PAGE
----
ANTI Mitch Landrieu Talks Through His Hat

There is an old expression, “Talking through his hat,” indicating someone is expounding on something with no knowledge of his or her subject.

I hve not found a video, but I I hear New Orleans Mayor Mitch Landrieu is talking through his hat again. Again, because the video below is at least the tenth time the young man has been caught saying the same thing about gun control:

Chicago’s problem is a product of gun laws that deny the law abiding any effective means of self defense; tolerance for traffickers bringing stolen guns into the city, most stolen in Illinois: on top of an almost total absence of detectives to solve crimes; a policy of moving what few detectives away from their informants as soon as they start becoming effective, a low successful prosecution rate for the few criminals arrested, an even lower conviction rate, and lenient judges who seem to think six months probation is excessive for cold blooded murder.

New Orleans problem, Change Illinois to Louisiana and gun laws to public policy and you would have a thumbnail of New Orleans problem.

Yes, a good detective may spend five years developing a string of informants – so moving an investigator who has the tools to another precinct is foolish.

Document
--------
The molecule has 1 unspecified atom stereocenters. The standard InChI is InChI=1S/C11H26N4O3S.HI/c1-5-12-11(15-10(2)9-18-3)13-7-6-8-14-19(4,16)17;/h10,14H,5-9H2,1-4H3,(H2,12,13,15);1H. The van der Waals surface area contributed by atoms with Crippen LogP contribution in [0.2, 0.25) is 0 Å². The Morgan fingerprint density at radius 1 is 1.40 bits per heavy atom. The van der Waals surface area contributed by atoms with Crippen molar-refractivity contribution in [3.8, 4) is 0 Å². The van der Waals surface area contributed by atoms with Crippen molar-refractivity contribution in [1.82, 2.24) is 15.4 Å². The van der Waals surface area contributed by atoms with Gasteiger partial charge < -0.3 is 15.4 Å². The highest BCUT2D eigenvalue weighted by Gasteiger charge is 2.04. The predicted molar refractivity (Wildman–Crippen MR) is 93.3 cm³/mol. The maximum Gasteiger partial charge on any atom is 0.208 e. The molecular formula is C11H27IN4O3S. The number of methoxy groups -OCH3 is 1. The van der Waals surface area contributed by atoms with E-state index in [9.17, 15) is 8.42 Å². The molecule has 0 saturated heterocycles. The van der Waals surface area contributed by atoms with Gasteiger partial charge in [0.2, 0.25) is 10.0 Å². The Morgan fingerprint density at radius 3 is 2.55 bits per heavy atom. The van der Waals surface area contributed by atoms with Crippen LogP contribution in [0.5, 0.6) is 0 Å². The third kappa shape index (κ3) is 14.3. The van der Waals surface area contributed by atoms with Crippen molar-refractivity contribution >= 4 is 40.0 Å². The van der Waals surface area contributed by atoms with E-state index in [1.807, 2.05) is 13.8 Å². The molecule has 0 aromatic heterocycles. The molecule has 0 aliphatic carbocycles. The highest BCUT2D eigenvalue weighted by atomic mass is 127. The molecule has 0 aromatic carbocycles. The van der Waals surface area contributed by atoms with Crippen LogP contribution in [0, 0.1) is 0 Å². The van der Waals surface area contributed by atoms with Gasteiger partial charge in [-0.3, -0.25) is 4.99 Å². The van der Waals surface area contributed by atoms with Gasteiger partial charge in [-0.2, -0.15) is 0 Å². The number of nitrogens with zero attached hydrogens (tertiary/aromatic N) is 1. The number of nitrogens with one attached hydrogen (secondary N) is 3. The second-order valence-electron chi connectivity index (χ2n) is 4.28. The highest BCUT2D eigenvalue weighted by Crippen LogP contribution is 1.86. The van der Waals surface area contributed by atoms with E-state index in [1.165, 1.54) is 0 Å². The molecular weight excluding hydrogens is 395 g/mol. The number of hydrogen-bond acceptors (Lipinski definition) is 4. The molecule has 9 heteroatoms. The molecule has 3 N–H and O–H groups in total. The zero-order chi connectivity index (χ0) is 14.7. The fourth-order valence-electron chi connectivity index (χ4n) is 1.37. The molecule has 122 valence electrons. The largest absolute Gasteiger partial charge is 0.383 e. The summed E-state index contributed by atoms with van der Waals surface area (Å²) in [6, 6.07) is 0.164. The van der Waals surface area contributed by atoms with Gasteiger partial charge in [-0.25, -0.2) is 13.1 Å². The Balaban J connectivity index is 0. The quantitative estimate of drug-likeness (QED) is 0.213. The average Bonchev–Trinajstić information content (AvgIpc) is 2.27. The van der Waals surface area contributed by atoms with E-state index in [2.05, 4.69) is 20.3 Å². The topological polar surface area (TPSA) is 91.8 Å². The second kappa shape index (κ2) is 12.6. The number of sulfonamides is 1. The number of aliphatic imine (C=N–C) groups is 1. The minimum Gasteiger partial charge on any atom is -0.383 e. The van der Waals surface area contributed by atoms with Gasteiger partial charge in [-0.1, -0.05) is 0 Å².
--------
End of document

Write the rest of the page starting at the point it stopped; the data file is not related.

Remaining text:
So is shorting the police the investigators they need to properly investigate every crime. A two bit offense may lead to a million dollar bust.

And yes, it costs money for good prosecuors. Just as it costs good money to keep violent offenders behind bars long enough to hurt. I understand the cost of keeping a shooter behind bars can be as high as $60,000 a year in the Pelican State. But the cost of letting Dangerous Dan the Holdup Man roam the streets now tops six million a year.

Remember that old saw about “penny wise and pound foolish?” That describes New Orleans and Louisiana’s problem. If you only spent money on what you need, and insisted on value for money, you would have plenty of cash to get the job done.

Stranger

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A collaborative effort, Extranos Alley is primarily concerned with providing up to date data on the relationships between privately woned firearms and crime, violence, and politics. The site is maintained by nine volunteers who have given up their identity that the work here may be considered without regard to the individual data. The contributors are a diverse group, ranging from a retired physicist to a board certified psychologist.

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